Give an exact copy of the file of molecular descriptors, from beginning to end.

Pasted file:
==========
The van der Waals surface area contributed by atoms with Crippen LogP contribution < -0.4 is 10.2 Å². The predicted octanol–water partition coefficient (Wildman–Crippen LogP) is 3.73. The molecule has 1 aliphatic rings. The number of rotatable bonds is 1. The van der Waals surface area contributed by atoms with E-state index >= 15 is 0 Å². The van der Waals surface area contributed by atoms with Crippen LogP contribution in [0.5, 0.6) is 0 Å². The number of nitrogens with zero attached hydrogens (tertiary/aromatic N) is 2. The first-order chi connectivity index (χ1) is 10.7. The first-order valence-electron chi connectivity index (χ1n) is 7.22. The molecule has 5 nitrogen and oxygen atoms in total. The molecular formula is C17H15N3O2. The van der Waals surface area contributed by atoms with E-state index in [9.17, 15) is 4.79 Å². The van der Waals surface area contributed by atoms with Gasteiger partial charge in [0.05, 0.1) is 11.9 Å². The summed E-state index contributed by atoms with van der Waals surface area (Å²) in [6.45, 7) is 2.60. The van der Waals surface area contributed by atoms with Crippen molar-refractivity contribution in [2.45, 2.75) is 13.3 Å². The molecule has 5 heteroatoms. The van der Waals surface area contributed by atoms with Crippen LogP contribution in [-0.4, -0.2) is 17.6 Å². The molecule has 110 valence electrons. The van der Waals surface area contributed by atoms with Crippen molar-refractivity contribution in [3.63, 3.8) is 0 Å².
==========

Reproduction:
The van der Waals surface area contributed by atoms with Crippen LogP contribution < -0.4 is 10.2 Å². The predicted octanol–water partition coefficient (Wildman–Crippen LogP) is 3.73. The molecule has 1 aliphatic rings. The number of rotatable bonds is 1. The van der Waals surface area contributed by atoms with E-state index >= 15 is 0 Å². The van der Waals surface area contributed by atoms with Crippen LogP contribution in [0.5, 0.6) is 0 Å². The number of nitrogens with zero attached hydrogens (tertiary/aromatic N) is 2. The first-order chi connectivity index (χ1) is 10.7. The first-order valence-electron chi connectivity index (χ1n) is 7.22. The molecule has 5 nitrogen and oxygen atoms in total. The molecular formula is C17H15N3O2. The van der Waals surface area contributed by atoms with E-state index in [9.17, 15) is 4.79 Å². The van der Waals surface area contributed by atoms with Gasteiger partial charge in [0.05, 0.1) is 11.9 Å². The summed E-state index contributed by atoms with van der Waals surface area (Å²) in [6.45, 7) is 2.60. The van der Waals surface area contributed by atoms with Crippen molar-refractivity contribution in [2.45, 2.75) is 13.3 Å². The molecule has 5 heteroatoms. The van der Waals surface area contributed by atoms with Crippen LogP contribution in [-0.4, -0.2) is 17.6 Å². The molecule has 110 valence electrons. The van der Waals surface area contributed by atoms with Crippen molar-refractivity contribution in [3.63, 3.8) is 0 Å².